Why am I (over)sharing all this shit? I want to spend more time exploring what it means to be a multicultural millennial in this country, and what brands, leaders and institutions can do to better connect with different groups. It’s something I’ve always held near and dear to my heart, and I finally feel brave enough to delve into these topics. This is it, folks! Or, in the words of my Cuban idol …

caso cerrado
Source: Giphy

How to Embrace the Agony That is Small Talk

via Giphy

Small talk is the social equivalent of getting a paper cut: super painful at first; definitely not the end of the world; but you try to avoid it as much as possible.

I like to pretend this is my face when I’m small-talking it up …

via Giphy

But on the inside, I’m this insecure, shambly mess that actually looks like …

via Giphy

The vast majority of young adults hate engaging in trivial conversation. “Oh, I love this weather we’re having!” “How about them sports?” “Ugh, this elevator takes forever, am I right?”

the. worst.

This one study commissioned by Don Pablo Coffee (and cited by Men’s Health) found the following:

  • 65% of young adults do not feel confident in face-to-face social interactions.
  • Eight in 10 feel more comfortable having a conversation via digital means.
  • 30% of young adults cancel or just bail on events they’re invited to because they fear it will be socially awkward.

We’ve been conditioned to multi-task. Since adolescence, we’ve held entire conversations via IM, text or social media while doing a million other things. These digital conversations are beneficial because they give us the power to control who we speak to and when. It’s extremely easy to dodge situations that pull us outside of our comfort zones. Ultimately, we end up spending all of our free time talking to people who share common interests.

So, yeah, it can be tough when we are forced to socialize outside of that realm.

I’m not going to pretend like I don’t bail on events or dodge situations to avoid social awkwardness. I’m human; I do it. But, I have a little trick that’s made small talk a lot easier.

I’ve discovered that when given the chance, most humans enjoy talking about themselves. So, use small talk as an opportunity to let people tell stories about their lives that they wouldn’t otherwise share. Now, this comes with two caveats: 1. Don’t ask anything intrusive, controversial or weird. 2. Don’t say or ask anything you don’t mean, or that you don’t want answered.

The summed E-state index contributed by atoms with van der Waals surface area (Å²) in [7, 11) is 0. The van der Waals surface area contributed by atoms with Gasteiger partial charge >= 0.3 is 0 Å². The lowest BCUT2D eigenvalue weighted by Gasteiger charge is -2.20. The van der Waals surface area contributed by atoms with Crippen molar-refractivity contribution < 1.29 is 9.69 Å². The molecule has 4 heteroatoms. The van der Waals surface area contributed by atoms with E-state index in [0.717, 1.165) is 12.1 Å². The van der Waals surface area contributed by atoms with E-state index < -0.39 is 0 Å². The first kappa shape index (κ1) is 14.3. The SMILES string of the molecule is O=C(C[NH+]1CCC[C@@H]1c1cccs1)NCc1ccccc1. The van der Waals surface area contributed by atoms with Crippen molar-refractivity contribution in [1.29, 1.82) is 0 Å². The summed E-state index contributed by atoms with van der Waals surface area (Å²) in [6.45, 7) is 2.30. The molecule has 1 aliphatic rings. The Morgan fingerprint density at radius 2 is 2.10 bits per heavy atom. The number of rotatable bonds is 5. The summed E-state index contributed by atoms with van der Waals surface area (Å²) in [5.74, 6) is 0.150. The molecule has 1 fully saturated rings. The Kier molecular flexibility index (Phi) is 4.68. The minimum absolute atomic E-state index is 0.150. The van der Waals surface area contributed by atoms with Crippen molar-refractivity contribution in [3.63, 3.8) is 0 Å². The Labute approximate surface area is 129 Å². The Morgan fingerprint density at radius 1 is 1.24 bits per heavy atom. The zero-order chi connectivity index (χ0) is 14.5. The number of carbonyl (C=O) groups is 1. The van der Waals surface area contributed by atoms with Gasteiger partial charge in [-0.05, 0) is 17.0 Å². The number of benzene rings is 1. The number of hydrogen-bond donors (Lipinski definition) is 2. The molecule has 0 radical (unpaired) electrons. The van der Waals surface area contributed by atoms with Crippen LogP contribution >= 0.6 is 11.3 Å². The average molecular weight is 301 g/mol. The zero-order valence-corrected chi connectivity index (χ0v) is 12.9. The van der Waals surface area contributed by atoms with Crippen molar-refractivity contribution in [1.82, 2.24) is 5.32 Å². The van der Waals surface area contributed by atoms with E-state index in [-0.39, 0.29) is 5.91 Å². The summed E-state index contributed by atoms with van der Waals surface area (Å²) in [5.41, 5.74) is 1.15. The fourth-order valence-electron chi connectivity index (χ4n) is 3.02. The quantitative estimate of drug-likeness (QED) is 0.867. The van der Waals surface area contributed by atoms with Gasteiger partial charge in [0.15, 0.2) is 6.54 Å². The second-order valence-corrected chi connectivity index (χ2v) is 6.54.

Here are some examples of my go-to “small-talk” questions:

  • Are you working on any cool projects at your job?
  • Have you been cooking anything fun lately? Where do you get recipe ideas from?
  • I just finished “Friends” for the millionth time. I need a new show to watch. Are you binge-watching anything interesting?
  • Has your baby reached any fun milestones yet?
  • [If it’s someone you’re following on social media, you can totally use that as a crutch.] I saw your Instagram post of your vaca to Amsterdam. What was your favorite part of that trip?
  • [Compliments work, too! But, remember you have to actually mean them.] I love that dress, girl. That pattern is so vivid.

These aren’t earth-shattering questions or statements, but they’ll help turn small talk with someone you barely know into pleasant conversations. And, hey – there’s something to be said about steering clear of politics, religion, and perhaps most importantly, the damn weather.

Are We Jaded Yet?

via Giphy

All my life, I’ve wanted to be a writer. At age seven, I began keeping in-depth journals about my daily life. I wrote about school, and I composed Babysitters Club fanfiction (Logan and Mary Anne 4ever, am I right?).

In high school, my journaling morphed into blogging. The musings got deep. I quoted Kanye West, talked about failing AP chemistry and poured my heart out to mediocre 16-year-old boys (of course, back then, you couldn’t have convinced me that these dudes were Barneys).

I went on to college to major in journalism (and theater for one semester, obviously). And that’s when I really fell in love with researching cool things and writing about them. Since graduating, I’ve worked only in content creation roles. I started this here blog, and even began drafting a book I wanted to self-publish.

But … somewhere, somehow within the last year or so, something changed. I still loved writing, but I lost all motivation to do so on a creative basis. How little I’ve written in this blog is indication of that. I could blame it on the chaos that is life – moving from New York to Florida; leaving a hot-mess relationship behind; starting an awesome thing with an amazing human; resigning from two different jobs; and a bunch of other stuff.

via Giphy